LIVING IN the old-growth forest on Inverness Ridge tuned me back in to all that. It was a magical place of sun and mist and rare mushrooms, of uva-ursi (a dwarf kind of manzanita with strong medicinal qualities) and wild lilac (or bluebottle)-- the native California ceanothus-- which turn the ridge a lavender turquoise smowstorm in the Febraury spring of that climate. Miwok indian legend has it that if one stays too long on the Ridge he will go crazy-- or maybe it's just enchanted-- but the spell is real, at least for me. Newts living in moist hollow pockets inside the Bishop pines, the osprey family (sea-eagles) that nested in a tree about 300 yeards from my home and who trained their youngster attack and dive-bombing techniques on a couple of trees less than 30 yards from my bedroom windows, fishing and hiking Tomales Bay and Ridge and Point trails. I developed a strong affinity for the ospreys, and also for the big black ravens who sailed almost motionless on the thermals, making instinctive and subtle adjustments with the finger-like feathers at the ends of their wingtips. I also travelled to new places, pushing my awareness of wilderness (and always doing some fishing by boat) in Glacier Bay (Alaska), Maui (Hawaii), and southern Baja and Oaxaca states in Mexico. I became aware of native american indian art-- first scrimshaw in coastal Alaska (carvings on ivory-- usually walrus tusk), then Oaxaca weaving and Huichol art.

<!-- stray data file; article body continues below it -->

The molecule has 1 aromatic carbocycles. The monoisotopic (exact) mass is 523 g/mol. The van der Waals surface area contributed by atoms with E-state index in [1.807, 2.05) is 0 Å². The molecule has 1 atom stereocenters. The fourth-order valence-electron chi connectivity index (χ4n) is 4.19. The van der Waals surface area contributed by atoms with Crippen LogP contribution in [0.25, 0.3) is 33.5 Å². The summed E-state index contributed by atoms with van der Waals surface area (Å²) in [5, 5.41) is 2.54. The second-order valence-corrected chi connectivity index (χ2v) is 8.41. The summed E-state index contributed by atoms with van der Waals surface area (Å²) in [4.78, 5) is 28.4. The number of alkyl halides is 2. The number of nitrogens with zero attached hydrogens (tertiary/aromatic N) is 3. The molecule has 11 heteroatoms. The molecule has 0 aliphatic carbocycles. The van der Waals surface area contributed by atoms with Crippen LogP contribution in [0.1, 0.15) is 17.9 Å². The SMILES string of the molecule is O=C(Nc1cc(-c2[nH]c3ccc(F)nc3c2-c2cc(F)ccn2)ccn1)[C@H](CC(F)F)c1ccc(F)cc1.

IN FEBRUARY of 1992, near my birthday when I often feel powerful and inspired from within or "elsewhere", I discovered that there was a show of native american indian art at the Marin County Civic Center. I went, hoping to find an animal totem-fetish, and looking for an otter (the totem associated with my birth period). I found no otter fetish, but became fascinated with a black-on-black pot at one of the booths. I didn't want to buy it but found myself drawn to it more strongly every time I passed it. So I did buy it, and also came away with a very unusual small swiveling double-sided pendant made by a Navajo man who had a small booth on his own there. It had the figure of Kokopelli, the piper, on one side, and a representation of "home" on the other-- complete, with sun, cloud, rain, earth, river, mesa, and hogan. I've worn it for years now, and have never seen another like it.
SOMETHING IN my adult life always seems to force me to move on. In 1991 and '92 the bottom had fallen out for custom residential architects like me, and I had no wish to become a slave to a very long and congested commute into the city of San Francisco. I felt I needed to raise money from the sale of my much-appreciated home, and although I first thought of buying another piece of land in the area, staying, and building again on a different (reduced) scale, building and land costs made this prohibitive. It was the same story in almost every area of coastal California, so when I sold up in August of 1992 I moved to Bandon on the south-central coast of Oregon, and rented a huge old ranch-house on 400 acres with its own stretch of rocky ocean beach. The idea was to sit tight and wait for the right piece of coastal property to come on the market, and then I'd buy and build again.